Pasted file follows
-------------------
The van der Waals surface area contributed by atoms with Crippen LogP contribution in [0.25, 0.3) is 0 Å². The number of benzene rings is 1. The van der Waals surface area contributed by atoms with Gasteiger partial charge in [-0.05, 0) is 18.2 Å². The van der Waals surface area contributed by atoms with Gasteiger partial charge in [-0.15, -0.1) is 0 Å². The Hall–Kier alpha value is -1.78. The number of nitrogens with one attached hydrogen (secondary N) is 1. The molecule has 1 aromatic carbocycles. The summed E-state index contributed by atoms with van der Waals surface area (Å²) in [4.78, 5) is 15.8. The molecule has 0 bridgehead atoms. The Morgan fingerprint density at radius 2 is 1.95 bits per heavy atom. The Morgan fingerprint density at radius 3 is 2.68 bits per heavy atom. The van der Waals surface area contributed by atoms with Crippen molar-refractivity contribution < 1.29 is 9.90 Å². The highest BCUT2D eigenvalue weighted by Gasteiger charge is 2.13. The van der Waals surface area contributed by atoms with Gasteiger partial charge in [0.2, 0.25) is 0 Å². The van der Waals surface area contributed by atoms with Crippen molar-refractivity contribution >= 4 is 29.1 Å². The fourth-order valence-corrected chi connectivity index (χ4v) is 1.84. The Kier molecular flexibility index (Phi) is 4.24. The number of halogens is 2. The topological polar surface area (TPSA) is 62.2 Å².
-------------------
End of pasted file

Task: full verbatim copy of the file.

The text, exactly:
The van der Waals surface area contributed by atoms with Crippen LogP contribution in [0.25, 0.3) is 0 Å². The number of benzene rings is 1. The van der Waals surface area contributed by atoms with Gasteiger partial charge in [-0.05, 0) is 18.2 Å². The van der Waals surface area contributed by atoms with Gasteiger partial charge in [-0.15, -0.1) is 0 Å². The Hall–Kier alpha value is -1.78. The number of nitrogens with one attached hydrogen (secondary N) is 1. The molecule has 1 aromatic carbocycles. The summed E-state index contributed by atoms with van der Waals surface area (Å²) in [4.78, 5) is 15.8. The molecule has 0 bridgehead atoms. The Morgan fingerprint density at radius 2 is 1.95 bits per heavy atom. The Morgan fingerprint density at radius 3 is 2.68 bits per heavy atom. The van der Waals surface area contributed by atoms with Crippen molar-refractivity contribution < 1.29 is 9.90 Å². The highest BCUT2D eigenvalue weighted by Gasteiger charge is 2.13. The van der Waals surface area contributed by atoms with Gasteiger partial charge in [0.2, 0.25) is 0 Å². The van der Waals surface area contributed by atoms with Crippen molar-refractivity contribution >= 4 is 29.1 Å². The fourth-order valence-corrected chi connectivity index (χ4v) is 1.84. The Kier molecular flexibility index (Phi) is 4.24. The number of halogens is 2. The topological polar surface area (TPSA) is 62.2 Å².